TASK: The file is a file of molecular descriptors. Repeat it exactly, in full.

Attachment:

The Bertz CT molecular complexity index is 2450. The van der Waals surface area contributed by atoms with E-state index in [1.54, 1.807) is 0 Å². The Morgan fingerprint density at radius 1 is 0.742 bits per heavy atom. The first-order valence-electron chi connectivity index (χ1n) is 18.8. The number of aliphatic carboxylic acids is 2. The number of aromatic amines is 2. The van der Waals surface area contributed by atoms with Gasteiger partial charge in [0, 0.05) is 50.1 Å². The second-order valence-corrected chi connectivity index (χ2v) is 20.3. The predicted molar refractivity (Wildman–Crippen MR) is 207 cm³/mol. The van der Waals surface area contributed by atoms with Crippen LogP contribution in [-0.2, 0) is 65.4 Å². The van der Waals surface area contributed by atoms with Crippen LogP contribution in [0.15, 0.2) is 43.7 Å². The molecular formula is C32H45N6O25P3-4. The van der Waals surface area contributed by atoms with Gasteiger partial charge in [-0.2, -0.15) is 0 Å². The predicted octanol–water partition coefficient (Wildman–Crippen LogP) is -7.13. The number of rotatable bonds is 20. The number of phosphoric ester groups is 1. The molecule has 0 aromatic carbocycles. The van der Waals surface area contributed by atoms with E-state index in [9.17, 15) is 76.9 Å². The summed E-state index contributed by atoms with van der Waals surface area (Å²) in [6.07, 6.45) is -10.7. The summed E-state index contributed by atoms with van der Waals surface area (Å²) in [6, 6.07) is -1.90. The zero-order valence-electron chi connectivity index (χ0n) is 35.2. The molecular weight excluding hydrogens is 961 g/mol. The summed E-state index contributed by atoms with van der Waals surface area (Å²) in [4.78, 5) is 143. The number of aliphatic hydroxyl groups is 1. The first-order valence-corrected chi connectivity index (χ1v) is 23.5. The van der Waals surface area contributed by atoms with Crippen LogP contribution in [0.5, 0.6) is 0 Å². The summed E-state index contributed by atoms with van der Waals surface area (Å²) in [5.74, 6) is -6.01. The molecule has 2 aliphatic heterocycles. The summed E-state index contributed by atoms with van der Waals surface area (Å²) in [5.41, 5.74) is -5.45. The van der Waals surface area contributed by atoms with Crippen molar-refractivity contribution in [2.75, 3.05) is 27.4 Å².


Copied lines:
The Bertz CT molecular complexity index is 2450. The van der Waals surface area contributed by atoms with E-state index in [1.54, 1.807) is 0 Å². The Morgan fingerprint density at radius 1 is 0.742 bits per heavy atom. The first-order valence-electron chi connectivity index (χ1n) is 18.8. The number of aliphatic carboxylic acids is 2. The number of aromatic amines is 2. The van der Waals surface area contributed by atoms with Gasteiger partial charge in [0, 0.05) is 50.1 Å². The second-order valence-corrected chi connectivity index (χ2v) is 20.3. The predicted molar refractivity (Wildman–Crippen MR) is 207 cm³/mol. The van der Waals surface area contributed by atoms with Crippen LogP contribution in [-0.2, 0) is 65.4 Å². The van der Waals surface area contributed by atoms with Crippen LogP contribution in [0.15, 0.2) is 43.7 Å². The molecular formula is C32H45N6O25P3-4. The van der Waals surface area contributed by atoms with Gasteiger partial charge in [-0.2, -0.15) is 0 Å². The predicted octanol–water partition coefficient (Wildman–Crippen LogP) is -7.13. The number of rotatable bonds is 20. The number of phosphoric ester groups is 1. The molecule has 0 aromatic carbocycles. The van der Waals surface area contributed by atoms with E-state index in [9.17, 15) is 76.9 Å². The summed E-state index contributed by atoms with van der Waals surface area (Å²) in [6.07, 6.45) is -10.7. The summed E-state index contributed by atoms with van der Waals surface area (Å²) in [6, 6.07) is -1.90. The zero-order valence-electron chi connectivity index (χ0n) is 35.2. The molecular weight excluding hydrogens is 961 g/mol. The summed E-state index contributed by atoms with van der Waals surface area (Å²) in [4.78, 5) is 143. The number of aliphatic hydroxyl groups is 1. The first-order valence-corrected chi connectivity index (χ1v) is 23.5. The van der Waals surface area contributed by atoms with Crippen LogP contribution in [0.5, 0.6) is 0 Å². The summed E-state index contributed by atoms with van der Waals surface area (Å²) in [5.74, 6) is -6.01. The molecule has 2 aliphatic heterocycles. The summed E-state index contributed by atoms with van der Waals surface area (Å²) in [5.41, 5.74) is -5.45. The van der Waals surface area contributed by atoms with Crippen molar-refractivity contribution in [2.75, 3.05) is 27.4 Å².